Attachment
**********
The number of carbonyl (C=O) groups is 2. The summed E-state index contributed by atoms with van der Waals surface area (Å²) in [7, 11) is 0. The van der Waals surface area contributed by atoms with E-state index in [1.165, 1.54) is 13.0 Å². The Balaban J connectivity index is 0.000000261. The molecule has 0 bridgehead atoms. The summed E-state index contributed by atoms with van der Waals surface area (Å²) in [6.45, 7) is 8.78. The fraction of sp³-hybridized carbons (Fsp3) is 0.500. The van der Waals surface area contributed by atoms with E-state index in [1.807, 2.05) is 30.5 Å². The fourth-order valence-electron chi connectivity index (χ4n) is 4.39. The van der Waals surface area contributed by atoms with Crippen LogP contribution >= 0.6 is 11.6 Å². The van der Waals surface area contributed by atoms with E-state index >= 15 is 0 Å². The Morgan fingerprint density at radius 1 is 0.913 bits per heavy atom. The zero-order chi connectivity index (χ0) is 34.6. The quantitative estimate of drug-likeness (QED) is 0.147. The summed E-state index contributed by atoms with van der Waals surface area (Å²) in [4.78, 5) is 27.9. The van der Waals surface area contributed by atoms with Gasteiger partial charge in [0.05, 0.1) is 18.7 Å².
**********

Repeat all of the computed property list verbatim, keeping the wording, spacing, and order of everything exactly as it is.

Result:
The number of carbonyl (C=O) groups is 2. The summed E-state index contributed by atoms with van der Waals surface area (Å²) in [7, 11) is 0. The van der Waals surface area contributed by atoms with E-state index in [1.165, 1.54) is 13.0 Å². The Balaban J connectivity index is 0.000000261. The molecule has 0 bridgehead atoms. The summed E-state index contributed by atoms with van der Waals surface area (Å²) in [6.45, 7) is 8.78. The fraction of sp³-hybridized carbons (Fsp3) is 0.500. The van der Waals surface area contributed by atoms with E-state index in [1.807, 2.05) is 30.5 Å². The fourth-order valence-electron chi connectivity index (χ4n) is 4.39. The van der Waals surface area contributed by atoms with Crippen LogP contribution >= 0.6 is 11.6 Å². The van der Waals surface area contributed by atoms with E-state index >= 15 is 0 Å². The Morgan fingerprint density at radius 1 is 0.913 bits per heavy atom. The zero-order chi connectivity index (χ0) is 34.6. The quantitative estimate of drug-likeness (QED) is 0.147. The summed E-state index contributed by atoms with van der Waals surface area (Å²) in [4.78, 5) is 27.9. The van der Waals surface area contributed by atoms with Gasteiger partial charge in [0.05, 0.1) is 18.7 Å².